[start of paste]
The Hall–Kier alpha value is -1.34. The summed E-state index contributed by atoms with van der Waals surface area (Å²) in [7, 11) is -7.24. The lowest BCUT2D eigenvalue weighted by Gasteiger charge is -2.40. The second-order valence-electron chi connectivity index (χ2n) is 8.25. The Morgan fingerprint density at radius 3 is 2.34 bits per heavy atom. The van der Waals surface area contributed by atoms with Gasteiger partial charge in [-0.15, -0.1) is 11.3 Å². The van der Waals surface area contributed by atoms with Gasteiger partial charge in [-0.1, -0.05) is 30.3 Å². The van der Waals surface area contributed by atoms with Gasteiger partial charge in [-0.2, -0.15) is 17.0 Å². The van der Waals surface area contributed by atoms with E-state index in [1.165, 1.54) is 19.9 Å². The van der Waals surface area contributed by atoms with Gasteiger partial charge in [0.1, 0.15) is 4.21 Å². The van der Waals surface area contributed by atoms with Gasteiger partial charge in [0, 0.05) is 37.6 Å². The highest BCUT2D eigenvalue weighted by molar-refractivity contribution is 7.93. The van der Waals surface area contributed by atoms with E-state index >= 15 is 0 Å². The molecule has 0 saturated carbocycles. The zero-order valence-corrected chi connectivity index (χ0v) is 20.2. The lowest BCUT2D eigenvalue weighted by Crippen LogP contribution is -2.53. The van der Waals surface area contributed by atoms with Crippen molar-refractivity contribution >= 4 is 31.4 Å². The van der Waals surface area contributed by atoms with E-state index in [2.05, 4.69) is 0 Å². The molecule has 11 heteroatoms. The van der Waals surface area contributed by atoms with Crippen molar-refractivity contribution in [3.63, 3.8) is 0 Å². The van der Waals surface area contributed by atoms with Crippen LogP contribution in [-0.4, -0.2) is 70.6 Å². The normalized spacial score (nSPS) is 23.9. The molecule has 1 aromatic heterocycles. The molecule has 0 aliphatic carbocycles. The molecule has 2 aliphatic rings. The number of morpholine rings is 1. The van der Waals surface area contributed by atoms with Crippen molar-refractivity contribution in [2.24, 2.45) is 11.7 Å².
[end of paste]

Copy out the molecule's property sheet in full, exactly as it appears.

The Hall–Kier alpha value is -1.34. The summed E-state index contributed by atoms with van der Waals surface area (Å²) in [7, 11) is -7.24. The lowest BCUT2D eigenvalue weighted by Gasteiger charge is -2.40. The second-order valence-electron chi connectivity index (χ2n) is 8.25. The Morgan fingerprint density at radius 3 is 2.34 bits per heavy atom. The van der Waals surface area contributed by atoms with Gasteiger partial charge in [-0.15, -0.1) is 11.3 Å². The van der Waals surface area contributed by atoms with Gasteiger partial charge in [-0.1, -0.05) is 30.3 Å². The van der Waals surface area contributed by atoms with Gasteiger partial charge in [-0.2, -0.15) is 17.0 Å². The van der Waals surface area contributed by atoms with E-state index in [1.165, 1.54) is 19.9 Å². The van der Waals surface area contributed by atoms with Gasteiger partial charge in [0.1, 0.15) is 4.21 Å². The van der Waals surface area contributed by atoms with Gasteiger partial charge in [0, 0.05) is 37.6 Å². The highest BCUT2D eigenvalue weighted by molar-refractivity contribution is 7.93. The van der Waals surface area contributed by atoms with E-state index >= 15 is 0 Å². The molecule has 0 saturated carbocycles. The zero-order valence-corrected chi connectivity index (χ0v) is 20.2. The lowest BCUT2D eigenvalue weighted by Crippen LogP contribution is -2.53. The van der Waals surface area contributed by atoms with Crippen molar-refractivity contribution >= 4 is 31.4 Å². The van der Waals surface area contributed by atoms with E-state index in [2.05, 4.69) is 0 Å². The molecule has 11 heteroatoms. The van der Waals surface area contributed by atoms with Crippen molar-refractivity contribution in [3.63, 3.8) is 0 Å². The van der Waals surface area contributed by atoms with Crippen LogP contribution in [-0.4, -0.2) is 70.6 Å². The normalized spacial score (nSPS) is 23.9. The molecule has 1 aromatic heterocycles. The molecule has 0 aliphatic carbocycles. The molecule has 2 aliphatic rings. The number of morpholine rings is 1. The van der Waals surface area contributed by atoms with Crippen molar-refractivity contribution in [2.24, 2.45) is 11.7 Å².